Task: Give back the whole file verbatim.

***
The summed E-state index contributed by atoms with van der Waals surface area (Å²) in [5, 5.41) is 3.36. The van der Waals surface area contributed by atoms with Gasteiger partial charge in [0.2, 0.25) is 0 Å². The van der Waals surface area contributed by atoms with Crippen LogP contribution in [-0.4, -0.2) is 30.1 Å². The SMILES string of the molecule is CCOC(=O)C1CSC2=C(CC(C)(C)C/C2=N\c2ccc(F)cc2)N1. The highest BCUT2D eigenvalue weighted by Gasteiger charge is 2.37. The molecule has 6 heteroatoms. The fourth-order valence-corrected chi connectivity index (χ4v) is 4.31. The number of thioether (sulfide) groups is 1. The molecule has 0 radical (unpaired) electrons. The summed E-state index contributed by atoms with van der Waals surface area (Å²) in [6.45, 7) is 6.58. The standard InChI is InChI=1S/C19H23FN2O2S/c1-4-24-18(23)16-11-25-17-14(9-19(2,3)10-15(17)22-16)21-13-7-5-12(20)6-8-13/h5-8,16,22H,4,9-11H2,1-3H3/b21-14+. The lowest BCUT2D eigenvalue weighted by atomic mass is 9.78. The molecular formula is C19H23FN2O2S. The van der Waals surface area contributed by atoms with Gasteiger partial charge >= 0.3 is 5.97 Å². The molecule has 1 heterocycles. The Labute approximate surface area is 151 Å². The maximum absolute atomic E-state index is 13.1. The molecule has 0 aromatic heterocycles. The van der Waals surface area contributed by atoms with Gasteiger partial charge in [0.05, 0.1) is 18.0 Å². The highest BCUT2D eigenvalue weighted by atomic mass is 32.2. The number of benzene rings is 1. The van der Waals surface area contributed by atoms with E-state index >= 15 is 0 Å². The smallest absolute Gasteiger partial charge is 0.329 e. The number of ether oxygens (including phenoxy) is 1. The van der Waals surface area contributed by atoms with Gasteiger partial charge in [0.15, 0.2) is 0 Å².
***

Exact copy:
The summed E-state index contributed by atoms with van der Waals surface area (Å²) in [5, 5.41) is 3.36. The van der Waals surface area contributed by atoms with Gasteiger partial charge in [0.2, 0.25) is 0 Å². The van der Waals surface area contributed by atoms with Crippen LogP contribution in [-0.4, -0.2) is 30.1 Å². The SMILES string of the molecule is CCOC(=O)C1CSC2=C(CC(C)(C)C/C2=N\c2ccc(F)cc2)N1. The highest BCUT2D eigenvalue weighted by Gasteiger charge is 2.37. The molecule has 6 heteroatoms. The fourth-order valence-corrected chi connectivity index (χ4v) is 4.31. The number of thioether (sulfide) groups is 1. The molecule has 0 radical (unpaired) electrons. The summed E-state index contributed by atoms with van der Waals surface area (Å²) in [6.45, 7) is 6.58. The standard InChI is InChI=1S/C19H23FN2O2S/c1-4-24-18(23)16-11-25-17-14(9-19(2,3)10-15(17)22-16)21-13-7-5-12(20)6-8-13/h5-8,16,22H,4,9-11H2,1-3H3/b21-14+. The lowest BCUT2D eigenvalue weighted by atomic mass is 9.78. The molecular formula is C19H23FN2O2S. The van der Waals surface area contributed by atoms with Gasteiger partial charge >= 0.3 is 5.97 Å². The molecule has 1 heterocycles. The Labute approximate surface area is 151 Å². The maximum absolute atomic E-state index is 13.1. The molecule has 0 aromatic heterocycles. The van der Waals surface area contributed by atoms with Gasteiger partial charge in [0.05, 0.1) is 18.0 Å². The highest BCUT2D eigenvalue weighted by atomic mass is 32.2. The number of benzene rings is 1. The van der Waals surface area contributed by atoms with E-state index >= 15 is 0 Å². The smallest absolute Gasteiger partial charge is 0.329 e. The number of ether oxygens (including phenoxy) is 1. The van der Waals surface area contributed by atoms with Gasteiger partial charge in [0.15, 0.2) is 0 Å².